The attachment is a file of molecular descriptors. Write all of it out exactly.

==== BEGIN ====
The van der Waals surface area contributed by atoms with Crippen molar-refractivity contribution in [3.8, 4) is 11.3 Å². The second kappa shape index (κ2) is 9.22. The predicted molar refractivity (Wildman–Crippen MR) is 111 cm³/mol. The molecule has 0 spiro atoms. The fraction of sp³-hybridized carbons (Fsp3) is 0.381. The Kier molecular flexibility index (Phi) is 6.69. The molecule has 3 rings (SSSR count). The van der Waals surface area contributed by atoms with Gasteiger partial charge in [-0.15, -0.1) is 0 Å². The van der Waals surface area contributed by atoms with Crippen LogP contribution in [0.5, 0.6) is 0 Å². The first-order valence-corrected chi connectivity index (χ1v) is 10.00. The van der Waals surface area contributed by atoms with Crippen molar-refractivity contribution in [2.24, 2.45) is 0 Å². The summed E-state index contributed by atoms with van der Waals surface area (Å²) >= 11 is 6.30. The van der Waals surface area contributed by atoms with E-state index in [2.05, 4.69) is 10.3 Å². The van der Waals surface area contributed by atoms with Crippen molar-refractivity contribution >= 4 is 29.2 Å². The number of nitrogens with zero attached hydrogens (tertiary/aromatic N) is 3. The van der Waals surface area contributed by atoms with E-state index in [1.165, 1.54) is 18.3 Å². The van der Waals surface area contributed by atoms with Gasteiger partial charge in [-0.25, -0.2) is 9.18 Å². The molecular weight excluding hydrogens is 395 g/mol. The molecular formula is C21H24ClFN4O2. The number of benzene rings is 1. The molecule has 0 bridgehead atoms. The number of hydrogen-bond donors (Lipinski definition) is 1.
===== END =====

The van der Waals surface area contributed by atoms with Crippen molar-refractivity contribution in [3.8, 4) is 11.3 Å². The second kappa shape index (κ2) is 9.22. The predicted molar refractivity (Wildman–Crippen MR) is 111 cm³/mol. The molecule has 0 spiro atoms. The fraction of sp³-hybridized carbons (Fsp3) is 0.381. The Kier molecular flexibility index (Phi) is 6.69. The molecule has 3 rings (SSSR count). The van der Waals surface area contributed by atoms with Gasteiger partial charge in [-0.15, -0.1) is 0 Å². The van der Waals surface area contributed by atoms with Crippen LogP contribution in [0.5, 0.6) is 0 Å². The first-order valence-corrected chi connectivity index (χ1v) is 10.00. The van der Waals surface area contributed by atoms with Crippen molar-refractivity contribution in [2.24, 2.45) is 0 Å². The summed E-state index contributed by atoms with van der Waals surface area (Å²) >= 11 is 6.30. The van der Waals surface area contributed by atoms with E-state index in [2.05, 4.69) is 10.3 Å². The van der Waals surface area contributed by atoms with Crippen molar-refractivity contribution >= 4 is 29.2 Å². The number of nitrogens with zero attached hydrogens (tertiary/aromatic N) is 3. The van der Waals surface area contributed by atoms with E-state index in [1.165, 1.54) is 18.3 Å². The van der Waals surface area contributed by atoms with Gasteiger partial charge in [-0.25, -0.2) is 9.18 Å². The molecular weight excluding hydrogens is 395 g/mol. The molecular formula is C21H24ClFN4O2. The number of benzene rings is 1. The molecule has 0 bridgehead atoms. The number of hydrogen-bond donors (Lipinski definition) is 1.